On July 7-10, I worked at the 41st Annual Winchester Gun Show sponsored by the Winchester Arms Collectors Association as part of my internship here in the Cody Firearms Records Office this summer. Overall, it was a fun experience being able to meet all the collectors and members of the Winchester Arms Collectors Association. As I assisted with the table for the Firearms Records Office, I was able to not only learn about what goes into gun shows but also see a gun show from a different perspective.
Walking around and seeing all the different items being sold, as well as the educational displays exhibits that were presented was really enjoyable. In terms of interacting with people, it was fun to meet various collectors and auction houses that do this type of work for a living. During the show collectors would come to our table and ask for a search on their firearm. In some cases the search would be for a firearm that they could potentially sell, which could give the item more value. While walking around the gun show, I noticed that many guns for sell were accompanied by searches or factory letters from our records office. In my search through the tables, I saw many guns that grabbed my attention. One of my favorite rifles that I saw was the .44-40 1860 Henry that featured a beautiful engraving.
Winchester firearms were not the only things being sold at the gun show. Throughout all the tables, there were many other items like ammo, memorabilia, flintlocks, sights, knives, Native American jewelry and more. There was also an assortment of Springfield rifles, Colt revolvers, and quite a few Colt 1885 Revolving Rifles.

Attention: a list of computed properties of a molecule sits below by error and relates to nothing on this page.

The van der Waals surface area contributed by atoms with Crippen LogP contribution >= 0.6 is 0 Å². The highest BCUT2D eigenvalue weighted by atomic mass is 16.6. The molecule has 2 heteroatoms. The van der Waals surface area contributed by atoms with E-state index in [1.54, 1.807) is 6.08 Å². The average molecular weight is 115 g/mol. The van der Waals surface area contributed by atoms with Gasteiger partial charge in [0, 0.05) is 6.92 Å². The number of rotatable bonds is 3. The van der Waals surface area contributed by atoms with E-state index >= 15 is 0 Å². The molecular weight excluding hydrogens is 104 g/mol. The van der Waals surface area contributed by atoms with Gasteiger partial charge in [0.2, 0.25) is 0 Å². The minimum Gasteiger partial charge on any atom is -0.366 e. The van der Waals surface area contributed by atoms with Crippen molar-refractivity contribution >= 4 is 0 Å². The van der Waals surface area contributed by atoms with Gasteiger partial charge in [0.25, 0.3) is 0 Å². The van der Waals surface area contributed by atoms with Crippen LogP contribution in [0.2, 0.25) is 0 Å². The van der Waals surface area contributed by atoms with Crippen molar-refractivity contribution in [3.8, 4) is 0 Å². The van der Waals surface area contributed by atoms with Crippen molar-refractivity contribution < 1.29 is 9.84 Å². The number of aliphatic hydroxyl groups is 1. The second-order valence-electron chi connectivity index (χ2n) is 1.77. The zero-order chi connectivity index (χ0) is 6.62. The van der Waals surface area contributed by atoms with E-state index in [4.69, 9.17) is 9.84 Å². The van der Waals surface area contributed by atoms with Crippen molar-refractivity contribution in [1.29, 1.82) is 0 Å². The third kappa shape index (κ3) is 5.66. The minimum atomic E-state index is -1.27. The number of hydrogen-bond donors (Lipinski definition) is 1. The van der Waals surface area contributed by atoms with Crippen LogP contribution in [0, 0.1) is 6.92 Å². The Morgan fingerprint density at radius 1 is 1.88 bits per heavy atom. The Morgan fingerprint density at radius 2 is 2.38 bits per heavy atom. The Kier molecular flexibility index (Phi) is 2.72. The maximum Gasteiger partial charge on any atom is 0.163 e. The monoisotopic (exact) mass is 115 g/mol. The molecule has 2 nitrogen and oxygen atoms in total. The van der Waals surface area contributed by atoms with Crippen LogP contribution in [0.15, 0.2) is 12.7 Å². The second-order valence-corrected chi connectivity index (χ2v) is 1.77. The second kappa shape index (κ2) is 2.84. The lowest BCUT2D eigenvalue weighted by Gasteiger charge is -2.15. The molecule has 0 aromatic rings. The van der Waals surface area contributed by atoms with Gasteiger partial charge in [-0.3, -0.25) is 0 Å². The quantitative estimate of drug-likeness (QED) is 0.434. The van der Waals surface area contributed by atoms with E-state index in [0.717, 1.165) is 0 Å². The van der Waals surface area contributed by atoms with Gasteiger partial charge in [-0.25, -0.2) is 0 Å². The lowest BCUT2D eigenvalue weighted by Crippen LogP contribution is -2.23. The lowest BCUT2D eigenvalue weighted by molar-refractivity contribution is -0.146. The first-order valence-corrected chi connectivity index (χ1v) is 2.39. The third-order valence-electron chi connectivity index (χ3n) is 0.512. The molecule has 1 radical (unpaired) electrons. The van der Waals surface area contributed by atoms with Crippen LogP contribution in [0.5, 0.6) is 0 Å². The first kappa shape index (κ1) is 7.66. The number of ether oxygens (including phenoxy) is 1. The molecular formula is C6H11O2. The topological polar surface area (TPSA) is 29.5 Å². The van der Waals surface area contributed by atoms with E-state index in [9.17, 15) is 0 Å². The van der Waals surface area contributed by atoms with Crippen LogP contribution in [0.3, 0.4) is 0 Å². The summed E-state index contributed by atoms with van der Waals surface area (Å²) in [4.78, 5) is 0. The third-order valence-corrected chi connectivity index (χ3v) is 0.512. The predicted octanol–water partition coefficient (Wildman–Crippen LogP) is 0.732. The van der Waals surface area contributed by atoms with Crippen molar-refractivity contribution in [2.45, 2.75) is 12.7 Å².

Two of the displays that I found to be very interesting, featured a Sharps Model 1874 and one on a Winchester 1873 .44 caliber Smooth Bore Rifle that was believed to have been given to Oglala Sioux Chief, Young Man Afraid of His Horses by Buffalo Bill Cody. Other exhibits showed various models of Winchesters along with bullet molds. In addition, there was a firearm that had been proved to have been recovered from a ship wreck. The rifle was a Winchester 1873 .44 caliber Winchester Center Fire that survived from the wreck of a steamer named, John H. Starin, on February 20, 1909. The ship departed from New Haven, Connecticut and was set to arrive in New York. The wreck was reported in the New York Times. This piece along with so many others, were very interesting. Another firearm that caught my eye was this rather strange space looking gun that looked homemade.
During my time at the show, I was also able to learn a lot more about how to read the manufacturer records. I became familiar with what records we have and especially with abbreviations. This was extremely helpful in learning how to read the records. Overall, I am really happy that I was able to experience the Winchester Gun Show by working with the Firearms Records Office. If you didn’t get a change to come to this year’s Winchester Gun Show, make sure you make it to the show next year.